Hyderabad, Golconda


Golconda’s massive fortifications and defensive gateways, as well as its decaying palaces, pavilions, stores and barracks give the best possible idea of one of India’s wealthiest and grandest royal cities in the sixteenth–seventeenth centuries. These buildings may be compared with the courtly and civic monuments in Hyderabad, many of them sponsored by the Nizams who ruled this part of India up to the middle of the twentieth century.

This guidebook is the first to showcase the magnificent monuments of the twin cities of Golconda and Hyderabad, the successive capitals of the Qutb Shahi sultans and the Asaf Jahis, the latter usually referred to by their title as the Nizams.

Marika Sardar provides the essential historical background for all these vestiges, together with their religious and cultural context. She then describes the most important monuments of Hyderabad, beginning with the Old City, and then progressing to the different urban zones of the modern city, ending with the club and the churches that still stand in the British cantonment of Secunderabad, to the north. For those with more time and interest, the author also describes the rugged hill citadel of Golconda, now partly engulfed by the rapidly expanding suburbs of one of India’s most vital metropoles. Profusely illustrated with Surendra Kumar’s fine photographs, and handy city maps, the guidebook should prove indispensable to all visitors to Hyderabad.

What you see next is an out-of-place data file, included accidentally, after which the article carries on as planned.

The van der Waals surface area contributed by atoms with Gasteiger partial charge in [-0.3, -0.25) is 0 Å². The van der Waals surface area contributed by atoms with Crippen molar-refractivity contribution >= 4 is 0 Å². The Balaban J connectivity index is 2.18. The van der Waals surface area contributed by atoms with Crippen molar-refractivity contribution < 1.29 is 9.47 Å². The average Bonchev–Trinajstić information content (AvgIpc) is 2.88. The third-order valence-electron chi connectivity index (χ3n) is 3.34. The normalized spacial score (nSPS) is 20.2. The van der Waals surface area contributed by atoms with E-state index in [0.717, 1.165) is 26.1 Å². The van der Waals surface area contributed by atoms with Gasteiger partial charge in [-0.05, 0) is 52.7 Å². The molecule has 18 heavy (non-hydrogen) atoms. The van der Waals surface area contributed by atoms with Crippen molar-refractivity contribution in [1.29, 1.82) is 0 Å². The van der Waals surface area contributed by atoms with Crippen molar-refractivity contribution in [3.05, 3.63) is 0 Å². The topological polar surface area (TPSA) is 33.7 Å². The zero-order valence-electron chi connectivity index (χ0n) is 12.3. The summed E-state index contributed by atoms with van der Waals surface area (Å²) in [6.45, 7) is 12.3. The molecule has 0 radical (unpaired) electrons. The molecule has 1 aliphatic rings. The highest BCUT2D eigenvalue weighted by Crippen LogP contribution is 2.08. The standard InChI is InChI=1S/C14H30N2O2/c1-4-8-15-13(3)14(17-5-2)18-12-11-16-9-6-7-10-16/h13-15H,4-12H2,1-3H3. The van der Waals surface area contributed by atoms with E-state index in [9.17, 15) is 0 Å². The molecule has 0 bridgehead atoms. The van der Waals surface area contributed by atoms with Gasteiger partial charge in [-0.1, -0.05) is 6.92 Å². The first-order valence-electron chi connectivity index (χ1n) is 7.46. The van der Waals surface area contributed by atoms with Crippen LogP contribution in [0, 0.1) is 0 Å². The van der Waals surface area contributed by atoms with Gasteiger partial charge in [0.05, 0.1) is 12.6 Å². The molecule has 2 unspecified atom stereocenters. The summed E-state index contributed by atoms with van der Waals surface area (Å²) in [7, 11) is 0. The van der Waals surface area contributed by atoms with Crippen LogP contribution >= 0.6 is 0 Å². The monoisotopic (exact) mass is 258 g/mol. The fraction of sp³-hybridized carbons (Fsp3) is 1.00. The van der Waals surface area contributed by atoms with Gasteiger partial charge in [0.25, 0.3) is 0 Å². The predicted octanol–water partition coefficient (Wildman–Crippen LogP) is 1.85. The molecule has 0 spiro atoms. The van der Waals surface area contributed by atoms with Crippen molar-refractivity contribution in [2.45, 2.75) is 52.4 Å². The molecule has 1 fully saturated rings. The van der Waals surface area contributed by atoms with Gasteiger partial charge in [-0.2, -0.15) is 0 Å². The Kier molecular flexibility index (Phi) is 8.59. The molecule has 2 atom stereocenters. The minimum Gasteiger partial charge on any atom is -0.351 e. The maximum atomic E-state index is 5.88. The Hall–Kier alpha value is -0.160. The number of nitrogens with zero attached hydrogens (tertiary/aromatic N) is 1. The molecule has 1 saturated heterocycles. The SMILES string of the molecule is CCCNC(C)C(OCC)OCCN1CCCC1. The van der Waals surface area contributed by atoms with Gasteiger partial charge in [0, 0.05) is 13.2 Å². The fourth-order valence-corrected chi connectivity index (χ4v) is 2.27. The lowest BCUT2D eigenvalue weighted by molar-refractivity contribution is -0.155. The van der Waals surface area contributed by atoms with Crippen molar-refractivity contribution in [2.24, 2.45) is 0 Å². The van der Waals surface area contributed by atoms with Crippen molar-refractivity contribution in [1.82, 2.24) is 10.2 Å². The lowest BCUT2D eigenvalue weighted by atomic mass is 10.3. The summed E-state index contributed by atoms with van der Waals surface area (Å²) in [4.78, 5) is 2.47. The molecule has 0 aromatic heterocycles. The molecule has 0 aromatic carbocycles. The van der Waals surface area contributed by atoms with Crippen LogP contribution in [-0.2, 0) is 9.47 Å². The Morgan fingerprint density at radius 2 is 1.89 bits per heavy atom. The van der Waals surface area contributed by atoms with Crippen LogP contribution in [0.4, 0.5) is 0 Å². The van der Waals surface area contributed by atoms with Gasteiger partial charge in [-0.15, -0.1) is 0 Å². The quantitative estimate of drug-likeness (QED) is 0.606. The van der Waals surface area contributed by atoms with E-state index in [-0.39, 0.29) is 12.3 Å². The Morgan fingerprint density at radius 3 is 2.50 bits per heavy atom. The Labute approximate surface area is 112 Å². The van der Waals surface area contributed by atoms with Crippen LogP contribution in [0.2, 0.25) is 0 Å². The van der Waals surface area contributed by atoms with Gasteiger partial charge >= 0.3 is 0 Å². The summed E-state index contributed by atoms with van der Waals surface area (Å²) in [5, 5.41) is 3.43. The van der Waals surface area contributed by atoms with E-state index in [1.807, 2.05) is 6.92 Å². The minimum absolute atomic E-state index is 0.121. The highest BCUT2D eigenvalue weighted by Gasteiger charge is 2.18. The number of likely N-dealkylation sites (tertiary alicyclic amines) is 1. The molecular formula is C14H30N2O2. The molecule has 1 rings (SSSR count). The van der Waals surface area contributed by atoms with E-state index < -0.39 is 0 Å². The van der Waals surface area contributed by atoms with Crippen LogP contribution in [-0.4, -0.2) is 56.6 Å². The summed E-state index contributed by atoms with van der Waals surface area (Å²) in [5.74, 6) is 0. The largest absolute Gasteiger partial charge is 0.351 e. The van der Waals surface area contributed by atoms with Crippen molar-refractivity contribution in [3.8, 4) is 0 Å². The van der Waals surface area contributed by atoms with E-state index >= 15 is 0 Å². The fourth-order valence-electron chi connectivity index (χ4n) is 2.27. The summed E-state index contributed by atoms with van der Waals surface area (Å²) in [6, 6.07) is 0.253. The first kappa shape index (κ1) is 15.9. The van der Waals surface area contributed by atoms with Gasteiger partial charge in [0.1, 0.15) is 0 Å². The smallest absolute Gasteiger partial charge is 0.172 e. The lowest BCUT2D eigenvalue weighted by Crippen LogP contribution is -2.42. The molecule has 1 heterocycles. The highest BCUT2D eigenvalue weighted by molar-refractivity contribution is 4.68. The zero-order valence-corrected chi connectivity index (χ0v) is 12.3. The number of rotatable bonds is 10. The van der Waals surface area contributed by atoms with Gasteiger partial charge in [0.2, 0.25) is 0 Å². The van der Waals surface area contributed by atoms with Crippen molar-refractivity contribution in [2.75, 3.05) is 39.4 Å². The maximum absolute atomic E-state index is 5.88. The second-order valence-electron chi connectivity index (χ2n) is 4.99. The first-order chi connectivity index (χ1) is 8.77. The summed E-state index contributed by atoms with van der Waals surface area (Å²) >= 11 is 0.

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Marika Sardar

Marika Sardar studied at the Institute of Fine Arts at New York University (NYU), her PhD being on the Qutb Shahi palace of Golconda. Formerly a Senior Research Associate in the Department of Islamic Art at the Metropolitan Museum of Art in New York, she is co-editor with Navina Haidar of Sultans of the South: Arts of India’s Deccan Courts, 1323-1687 (New Haven and London: Yale University Press, 2011). She is currently Associate Curator of Southern Asian and Islamic Art at the San Diego Museum of Art where her research covers India’s diverse architectural, painting and textile traditions, especially those of the Deccan.